Bourbon Cowboy

The adventures of an urbane bar-hopping transplant to New York.

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Location: New York, New York, United States

I'm a storyteller in the New York area who is a regular on NPR's "This American Life" and at shows around the city. Moved to New York in 2006 and am working on selling a memoir of my years as a greeting card writer, and (as a personal, noncommercial obsession) a nonfiction book called "How to Love God Without Being a Jerk." My agent is Adam Chromy at Artists and Artisans. If you came here after hearing about my book on "This American Life" and Googling my name, the "How to Love God" book itself isn't in print yet, and may not even see print in its current form (I'm focusing on humorous memoir), but here's a sample I've posted in case you're curious anyway: Sample How To Love God Introduction, Pt. 1 of 3. Or just look through the archives for September 18, 2007.) The book you should be expecting is the greeting card book, about which more information is pending. Keep checking back!

Sunday, June 11, 2006

My Friend Bill: A Fictional Biography

My friend Bill, a Scrabble buddy from Tallahassee, has just finished his doctoral dissertation in mathematics (which, as I understand it, involves mapping in up to nine simultaneous dimensions), and he asked everyone to write an amusing bio for him, since it doesn't really matter what it says. Here's my attempt, which I now share with you, my readers. By the way, if he uses it, I get a copy of the dissertation.


Bill “Norwegian” Wood, who is famous now for his invention of World Peace, is so familiar to readers of Time and Tiger Beat that it’s hard to imagine that only a few years ago he was a simple grad student known mostly for being the first human to survive a direct hit by a comet.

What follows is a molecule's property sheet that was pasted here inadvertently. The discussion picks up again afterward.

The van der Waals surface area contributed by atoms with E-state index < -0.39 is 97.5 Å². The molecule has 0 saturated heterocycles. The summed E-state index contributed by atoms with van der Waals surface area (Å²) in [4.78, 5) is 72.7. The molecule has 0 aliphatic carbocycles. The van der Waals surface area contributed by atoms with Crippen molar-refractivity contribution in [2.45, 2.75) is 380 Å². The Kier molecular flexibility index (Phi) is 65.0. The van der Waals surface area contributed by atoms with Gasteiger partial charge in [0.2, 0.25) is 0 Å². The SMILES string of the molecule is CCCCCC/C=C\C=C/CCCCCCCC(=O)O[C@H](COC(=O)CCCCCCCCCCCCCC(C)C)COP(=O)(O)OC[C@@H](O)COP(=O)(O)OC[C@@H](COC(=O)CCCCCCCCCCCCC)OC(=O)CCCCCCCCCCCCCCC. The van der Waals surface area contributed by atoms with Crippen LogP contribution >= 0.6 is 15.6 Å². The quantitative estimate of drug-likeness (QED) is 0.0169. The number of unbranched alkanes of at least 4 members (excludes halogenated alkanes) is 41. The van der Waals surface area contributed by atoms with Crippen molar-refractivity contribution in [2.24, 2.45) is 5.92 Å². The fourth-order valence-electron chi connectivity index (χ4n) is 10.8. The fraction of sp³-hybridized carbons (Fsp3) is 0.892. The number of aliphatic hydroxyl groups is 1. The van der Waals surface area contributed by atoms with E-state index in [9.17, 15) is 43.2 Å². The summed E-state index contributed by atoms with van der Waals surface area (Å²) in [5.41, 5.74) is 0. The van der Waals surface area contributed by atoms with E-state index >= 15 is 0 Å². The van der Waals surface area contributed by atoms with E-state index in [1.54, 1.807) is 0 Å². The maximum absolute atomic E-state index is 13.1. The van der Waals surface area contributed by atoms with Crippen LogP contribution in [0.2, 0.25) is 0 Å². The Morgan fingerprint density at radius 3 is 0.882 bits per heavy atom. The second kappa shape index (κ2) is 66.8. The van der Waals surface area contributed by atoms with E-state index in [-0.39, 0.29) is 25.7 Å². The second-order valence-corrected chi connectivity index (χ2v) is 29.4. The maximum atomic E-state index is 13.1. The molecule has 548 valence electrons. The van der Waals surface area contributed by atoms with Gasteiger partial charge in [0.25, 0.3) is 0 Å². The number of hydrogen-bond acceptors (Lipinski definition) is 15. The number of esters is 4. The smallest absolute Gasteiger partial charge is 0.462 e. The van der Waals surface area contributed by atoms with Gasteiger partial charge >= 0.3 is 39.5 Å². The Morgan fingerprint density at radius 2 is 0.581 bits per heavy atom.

Scholars are divided on when he was born and some have concluded that he may be a legendary figure. All are agreed, however, that he was clearly destined to get a degree in mathematics from the age of three, when he memorized his first Star Trek episode. He was raised in the Transvaal on a mixed terrain of veldt and kopje, and to this day he never goes anywhere without his sjambok—a heavy whip made from the jerkied flesh of a spitting cobra. He is so skilled at its use that he can flick the ash from a cheroot at a distance of six meters. (“But wait!” you may cry. “Cobras rarely exceed two and a half meters in length!” For Bill, they make an exception.) How influential is he? When word got out that his bio was being written, every single letter of the alphabet volunteered to be a part of it.

He speaks Urdu, though not fluently, and knows at least three of the aboriginal “click tongues” which have proven so opaque to lesser adventurers. He is currently translating Riemann’s Theorie der Abel'schen Functionen into Klingon, just in case. Challenge him to Scrabble and you will find yourself days later, broken and weeping, sitting on the floor in your lonely apartment with a half-empty bottle of Wild Turkey and wondering how your life went so horribly wrong. You fool! What were you thinking? He has won already.


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